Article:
emoji (was Re: I-D Action: draft-klensin-idna-rfc5891bis-00.txt)

Andrew Sullivan ajs at anvilwalrusden.com
Sun Mar 12 23:53:18 CET 2017

On Sun, Mar 12, 2017 at 10:27:32PM +0000, Shawn Steele wrote:
> > The approach that IDNA2008 
> > took was that the DNS did not need to permit any label anyone might 
> > want, but instead needed to permit effective mnemonics that people 
> > could use reliably.
> But that's apparently not how people want to use IDN/DNS.

Unfortunately, the basic problem here is that there are things we
might want that are in fact not technically possible, and the trade
offs are not always self-evident.  Moreover,

> Yup, but those aren't the requirements the users want.

I find it essentially impossible to determine "what the users want",
because I don't know who the class of "users" is here.  Some of the
"users" are basically people who have a commercial interest in finding
new ways to sell registrations of stuff that maybe will appear in the
DNS.  I suspect that, if you tell some "users" (i.e. purchasers) of
such names that the names turn out to be unpredictable in their
behaviour, they might have a different reaction.  The point of at
least the IETF standards is supposed to be interoperability, and the
interop story here is quite bad (whatever UTS#46 has decided to say

> I'm not sure why.  Sure, they aren't great mnemonics, however if you resolve I♥NY.com to an IP address, then, then that server has been identified.

Your argument seems susceptible to the fairly obvious reductio that,
if you manage to arrive at or
2600:3c03::f03c:91ff:fe69:70e2, the server has _also_ been identified.
That an identifier might work in some circumstances hardly shows that
it is a suitable general-purpose identifier for the Internet, which is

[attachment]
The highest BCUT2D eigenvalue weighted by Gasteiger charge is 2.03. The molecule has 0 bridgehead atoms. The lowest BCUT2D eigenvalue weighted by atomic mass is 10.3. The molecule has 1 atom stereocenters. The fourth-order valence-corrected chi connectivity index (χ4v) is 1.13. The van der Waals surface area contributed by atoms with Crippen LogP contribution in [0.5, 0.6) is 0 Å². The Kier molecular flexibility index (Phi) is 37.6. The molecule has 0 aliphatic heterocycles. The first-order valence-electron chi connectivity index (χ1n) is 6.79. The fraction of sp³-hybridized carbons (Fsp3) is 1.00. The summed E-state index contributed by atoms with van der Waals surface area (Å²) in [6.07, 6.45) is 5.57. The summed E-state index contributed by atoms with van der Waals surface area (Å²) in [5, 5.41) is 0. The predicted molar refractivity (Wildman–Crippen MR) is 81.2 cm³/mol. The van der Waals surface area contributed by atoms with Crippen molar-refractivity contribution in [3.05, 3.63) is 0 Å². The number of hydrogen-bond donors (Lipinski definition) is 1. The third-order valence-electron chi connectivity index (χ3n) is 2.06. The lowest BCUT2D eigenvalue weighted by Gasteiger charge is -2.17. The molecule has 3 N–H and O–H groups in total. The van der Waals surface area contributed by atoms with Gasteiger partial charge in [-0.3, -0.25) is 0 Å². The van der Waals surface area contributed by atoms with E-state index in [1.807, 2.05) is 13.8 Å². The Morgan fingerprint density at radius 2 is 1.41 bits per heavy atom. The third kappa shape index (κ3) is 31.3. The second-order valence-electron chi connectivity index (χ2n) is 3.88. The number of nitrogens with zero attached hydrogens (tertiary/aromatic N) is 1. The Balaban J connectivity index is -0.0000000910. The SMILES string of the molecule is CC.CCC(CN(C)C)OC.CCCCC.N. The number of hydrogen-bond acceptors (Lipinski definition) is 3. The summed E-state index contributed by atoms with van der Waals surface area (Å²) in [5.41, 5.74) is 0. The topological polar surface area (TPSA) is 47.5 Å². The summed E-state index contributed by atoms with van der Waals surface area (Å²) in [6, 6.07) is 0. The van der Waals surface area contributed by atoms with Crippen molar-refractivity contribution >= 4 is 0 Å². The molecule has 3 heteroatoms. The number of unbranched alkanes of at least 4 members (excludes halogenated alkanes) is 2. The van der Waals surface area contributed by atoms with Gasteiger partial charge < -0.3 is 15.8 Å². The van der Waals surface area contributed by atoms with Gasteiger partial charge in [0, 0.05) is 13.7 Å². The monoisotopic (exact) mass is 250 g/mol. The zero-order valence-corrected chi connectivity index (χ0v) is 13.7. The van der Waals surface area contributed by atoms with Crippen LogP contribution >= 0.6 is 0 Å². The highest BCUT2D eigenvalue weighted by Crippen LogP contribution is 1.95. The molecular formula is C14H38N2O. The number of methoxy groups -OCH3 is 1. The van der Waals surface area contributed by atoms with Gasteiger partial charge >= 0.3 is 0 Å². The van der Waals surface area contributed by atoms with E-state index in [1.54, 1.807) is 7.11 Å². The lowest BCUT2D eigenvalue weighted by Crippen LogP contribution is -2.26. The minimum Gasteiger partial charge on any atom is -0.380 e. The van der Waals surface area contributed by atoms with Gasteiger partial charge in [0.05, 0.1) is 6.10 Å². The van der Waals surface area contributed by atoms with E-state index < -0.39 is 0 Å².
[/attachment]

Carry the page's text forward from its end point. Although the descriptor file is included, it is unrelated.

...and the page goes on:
what we were talking about.  Moreover,

> ellow sticky note - but then again, I can't tell you how to type a Chinese IDN either.  I might be able to do a barely recognizable attempt at Cyrillic or Greek, but you'd better know what I meant!

these are especially bad analogies _precisely_ because they are
well-developed writing systems where the distinction between
"competent reader and writer of the language" and "incompetent reader
or writer of the language" is reasonably apparent to other competent
language users.  The same is simply not true of emojis, partly because
the context for their use is _exactly_ the sort of informal uses where
ambiguity and imprecision is less important.  Even rendering is
largely undefined.  Indeed, http://emojipedia.org/pile-of-poo/ shows
that at least one vendor doesn't put a happy face on the pile of poo:
is that a different emoji or isn't it?  Those distinctions are what
make emojis perfectly fine for personal communications and really bad
for identifiers.
> Modern use of domain names isn't about finding an IP address.  It's about branding.  That may not be an answer that engineers are comfortable or happy with, but it's how normal people use the Internet.

I think that the "about branding" slogan you claim there is rather
more reductive than even the IP lawyers I keep talking to here at the
ICANN meeting would be comfortable with.  I said to someone only
earlier this evening, we need to develop policies and procedures that
work from multiple perspectives: we cannot build these things with
just one hand.

Best regards,


Andrew Sullivan
ajs at anvilwalrusden.com

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